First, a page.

I have long appreciated Walt Disney and his company for putting so many wildlife shows on the television, long before Animal Planet and other channels picked up the habit. But I am beginning to think the family-friendly animal shows have done us a huge disservice.
I recently spent a glorious week in Yellowstone National Park, one of this country’s treasures. The scenery, the animals, the wildness – all were superb, better than I remembered from my last trip. But I saw a few things that gave me pause.
First and foremost, the other visitors were sometimes remarkably stupid. I know no other, kinder descriptor for people who steadfastly ignore signs, communications from those more knowledgeable than themselves (like park rangers and wildlife guides), and common sense. What can I say about the man who got gored by a bull bison – 2000 pounds of unpredictability, power, and territoriality – because he went up to the bison, pawed the ground with his foot as if he were a rival bison, and stuck a camera in the bison’s face to get a stunning shot? Yes, it was stunning. Pushed beyond endurance, the bull tossed his massive head aggressively, catching the visitor with its horns and flinging him through the air to land, hard, on the pavement. I heard the man’s shout and turned to see him on the ground, with many people rushing over to help him. He was taken to the hospital by ambulance with, at the very least, cuts, bruises, and broken bones.
How could this man ignore the signs that told him to keep 25 yards from any wild animal? This is not advice delivered once, low key, when you enter the park. Visitors are warned over and over in every possible format to stay a safe distance from animals. In fact, bison injure more visitors than wolves.
But no, this guy wanted that special shot.
A bull bison courts a female with bellows, "bouquets" of vegetation caught on his horns, and devoted attention.
The same was probably true of the people who got out of their cars to watch courting bison by the roadside. When warned to get inside their cars by rangers, these visitors stood behind the open door to their cars. I wanted to point out that if the door got hit by 2000 pounds of bull bison traveling 30 mph, they were going to be meat paste, squashed between the door and their car. Or, if lucky, they might lose only their feet and head. Is the risk worth a slightly better photograph?
Over and over, I saw visitors closely approaching 1000-pound mother elks with their babies. Even a thoroughly domesticated animal can be vicious if its babies are in danger. Do people understand nothing about mothers defending their offspring?
I photographed this mother-and-baby herd of elk from a safe distance, through my hotel room window.
Another visitor, during the same week, stepped off the boardwalk in one of the thermal areas. He crashed through the solid-seeming crust, fell into a boiling mud pot, and was airlifted to a burn center in serious condition. He had been told, only moments before, to stay on the boardwalk. Signs were everywhere, too. He thought he knew better and did not.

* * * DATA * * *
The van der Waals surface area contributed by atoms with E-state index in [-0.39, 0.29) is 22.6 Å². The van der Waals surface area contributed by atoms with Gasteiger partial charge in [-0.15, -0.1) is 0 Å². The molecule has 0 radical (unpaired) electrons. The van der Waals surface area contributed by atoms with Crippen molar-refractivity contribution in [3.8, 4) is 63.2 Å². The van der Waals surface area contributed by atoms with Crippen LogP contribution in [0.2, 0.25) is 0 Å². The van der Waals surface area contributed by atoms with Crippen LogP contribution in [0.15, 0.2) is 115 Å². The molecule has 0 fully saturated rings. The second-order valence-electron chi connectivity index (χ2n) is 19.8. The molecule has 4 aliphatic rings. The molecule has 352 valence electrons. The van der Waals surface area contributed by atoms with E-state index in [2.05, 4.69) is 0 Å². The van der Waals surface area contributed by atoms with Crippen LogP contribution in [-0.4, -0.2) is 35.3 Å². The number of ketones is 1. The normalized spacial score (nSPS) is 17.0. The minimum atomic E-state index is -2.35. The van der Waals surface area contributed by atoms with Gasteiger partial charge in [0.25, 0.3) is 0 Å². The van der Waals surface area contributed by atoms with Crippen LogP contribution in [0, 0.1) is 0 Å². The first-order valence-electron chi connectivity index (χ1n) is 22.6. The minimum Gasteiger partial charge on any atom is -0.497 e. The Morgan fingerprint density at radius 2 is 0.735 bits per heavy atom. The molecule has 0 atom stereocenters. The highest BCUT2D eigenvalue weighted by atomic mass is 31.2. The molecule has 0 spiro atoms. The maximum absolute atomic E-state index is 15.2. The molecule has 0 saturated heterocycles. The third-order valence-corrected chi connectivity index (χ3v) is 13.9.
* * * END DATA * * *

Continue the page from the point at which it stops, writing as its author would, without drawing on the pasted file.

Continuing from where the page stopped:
One excellent and kind wildlife guide suggested to me that people get so excited to see the animals or the thermal features that they forget what they have been told. That may be true. I was overwhelmed by the animals and places I saw. But I think there is another factor at work.
Most of us were brought up on Walt Disney, Animal Planet, and numerous documentaries and specials about wilderness areas. Animals are cute and personable; they move through the landscape to bouncy, cheerful music; and nothing ever dies – or, in the rare cases where an animal does die, it does so discretely off camera. We never see the essential ugliness of life in the wild and the very real struggle for survival. We are shown only the sweet, palatable events in the annual cycle of whichever species is focused upon. We never see the starvation and disease that a hard winter may bring or the wounds caused by combat with other animals for territory or mates. We see only the beauty, not the dangers.
While I understand why television producers prefer “nice” stories, I think it does the public a great disservice. Too many viewers think these films are realistic depictions. The images we are given of wild animals are usually positive, often beautiful, and they feel educational. Being bombarded with such images leads to serious and sometimes fatal mistakes that occur when people underestimate wild animals and wild places. We are conditioned by these shows to think wild animals are exotic and impressive but somehow safe and charming. Wild animals are wild and that means ferocious, unpredictable, and aggressive when threatened (as they see it, not as we do).
Can’t we aspire to a higher level of education in our so-called documentaries about wildlife and wild places? The beautiful, majestic wolves so many people love and admire are also relentless killers; to think otherwise is to fool yourself. The great, solid, black bison that dot Yellowstone’s meadows also charge and gore, each other as well as tourists. The soaring bald eagles that look so amazing rip and tear their prey to shreds.
Can’t we accept that the world is not always safe, predictable, and comfortable? Do we wave to sanitize and regulate the wildness into extinction? I hope not. Losing touch with nature is losing touch with ourselves.